With everyone providing their deadpool lists for Web 2.0 startups and imminent demise of startups it is more critical than ever that start-ups prepare to actually build businesses.You might think the end of the world is upon the startups.
The Sequoia Capital presentation to their portfolio about the effect of the downturn on startups, available capital, product development, shows a variety of potential impacts on startups and offers some strategies to mitigate the risks presented by the down turn. The goal is to relearn how to build successful early-stage high potential growth businesses. This includes learning how to:
- Perform situation analysis
- Adapt quickly
- Make cuts
- Become cash flow positive as soon as possible
- Spend every dollar as if it were your last
This isn’t rocket science. I love the focus on the financial side of the equation. Good business is about delivering return on investment to it’s shareholders. This has often been ignored by many entrepreneurs in the pursuit of attention. It’s about figuring out how to go from napkin to asking for the money. It’s starts with understanding the challenges that exist in a market place and offering a solution. Mark Evan’s has a great post, Buckle Down but Keep Innovating, on startups need to focus on business fundamentals and keep on innovating. He even provides example startups that have found an emerging business space. Outside of a few attention focused startups, I love that the list includes startups that are focused on solving problems that many marketing departments and digital agencies are experience in tracking conversations (Federated Media has unveiled social media measurement tools).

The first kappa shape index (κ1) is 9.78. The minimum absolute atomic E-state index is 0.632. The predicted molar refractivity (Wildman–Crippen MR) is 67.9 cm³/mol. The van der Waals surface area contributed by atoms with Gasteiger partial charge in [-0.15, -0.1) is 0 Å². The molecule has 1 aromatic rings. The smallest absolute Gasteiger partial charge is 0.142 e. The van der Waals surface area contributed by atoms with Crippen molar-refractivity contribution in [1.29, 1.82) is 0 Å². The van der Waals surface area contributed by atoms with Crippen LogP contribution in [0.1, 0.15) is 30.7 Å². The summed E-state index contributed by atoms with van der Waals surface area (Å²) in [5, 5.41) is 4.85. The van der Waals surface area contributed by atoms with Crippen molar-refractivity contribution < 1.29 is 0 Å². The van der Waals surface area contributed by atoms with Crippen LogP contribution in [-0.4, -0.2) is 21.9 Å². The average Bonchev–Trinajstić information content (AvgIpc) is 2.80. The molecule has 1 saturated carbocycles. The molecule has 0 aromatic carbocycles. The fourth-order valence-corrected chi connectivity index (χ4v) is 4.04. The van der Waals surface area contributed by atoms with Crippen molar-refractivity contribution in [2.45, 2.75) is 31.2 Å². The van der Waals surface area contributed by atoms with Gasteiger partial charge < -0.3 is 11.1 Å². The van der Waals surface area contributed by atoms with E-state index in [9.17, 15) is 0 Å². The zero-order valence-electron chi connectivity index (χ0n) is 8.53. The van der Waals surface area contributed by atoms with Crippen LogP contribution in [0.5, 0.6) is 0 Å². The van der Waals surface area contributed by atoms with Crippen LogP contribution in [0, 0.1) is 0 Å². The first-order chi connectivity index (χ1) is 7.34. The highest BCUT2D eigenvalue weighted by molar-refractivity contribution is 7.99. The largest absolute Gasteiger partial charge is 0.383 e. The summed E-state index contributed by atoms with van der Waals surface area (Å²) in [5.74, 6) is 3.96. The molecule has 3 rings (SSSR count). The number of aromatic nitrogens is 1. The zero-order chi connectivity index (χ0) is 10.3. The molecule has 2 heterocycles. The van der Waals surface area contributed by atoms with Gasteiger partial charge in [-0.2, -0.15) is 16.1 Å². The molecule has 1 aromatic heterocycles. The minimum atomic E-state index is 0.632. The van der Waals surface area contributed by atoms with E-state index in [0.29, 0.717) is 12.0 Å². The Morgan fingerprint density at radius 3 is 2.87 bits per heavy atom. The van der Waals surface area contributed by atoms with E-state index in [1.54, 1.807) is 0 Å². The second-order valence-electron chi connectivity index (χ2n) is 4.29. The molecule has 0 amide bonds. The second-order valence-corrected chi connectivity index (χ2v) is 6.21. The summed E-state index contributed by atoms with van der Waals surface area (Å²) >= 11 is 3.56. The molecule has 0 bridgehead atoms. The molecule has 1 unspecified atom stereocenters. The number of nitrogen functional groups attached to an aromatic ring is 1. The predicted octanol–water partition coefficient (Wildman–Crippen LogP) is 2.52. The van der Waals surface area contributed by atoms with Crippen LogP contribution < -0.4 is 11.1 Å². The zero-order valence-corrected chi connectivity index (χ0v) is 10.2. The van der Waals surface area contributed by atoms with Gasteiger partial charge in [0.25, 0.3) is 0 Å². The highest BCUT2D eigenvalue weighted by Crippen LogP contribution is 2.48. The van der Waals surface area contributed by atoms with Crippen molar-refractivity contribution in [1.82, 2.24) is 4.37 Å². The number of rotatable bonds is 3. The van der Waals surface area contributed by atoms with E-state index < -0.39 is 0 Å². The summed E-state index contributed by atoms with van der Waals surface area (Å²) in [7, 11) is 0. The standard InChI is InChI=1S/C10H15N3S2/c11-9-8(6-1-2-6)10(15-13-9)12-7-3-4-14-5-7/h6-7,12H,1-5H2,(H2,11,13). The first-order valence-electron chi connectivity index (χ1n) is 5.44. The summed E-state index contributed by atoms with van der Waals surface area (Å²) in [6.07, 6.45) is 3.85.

Business models might seem like a very difficult proposition. Peter Frisella has 2 great posts on the TechCapital blog about selecting a business model (Part 1 & Part 2). Much of the challenge with business models in the Web 2.0 economy is that it is not clear how they generate revenue.
Models that intrinsically generate revenue
- For these models it is clear how you generate revenue. For example, it is obvious that a manufacturer can make money by creating and selling an asset and as such this is the suggested model for a manufacturer.
- Models that do not intrinsically generate revenue
- For these models, revenue generation is not as straightforward. Instead a variety of “monetization” techniques must be employed in order to generate revenue from the traffic or value they create.
It’s about getting back to basics. At StartupEmpire, Rick Segal will be joining us to help run StartupSchool where attendees will see an idea go from napkin all the way through to funding ready startup. The goal is to have entrepreneurs in each session “who have real world, hard knocks experience that are signed up to share their stories, lessons and tools”.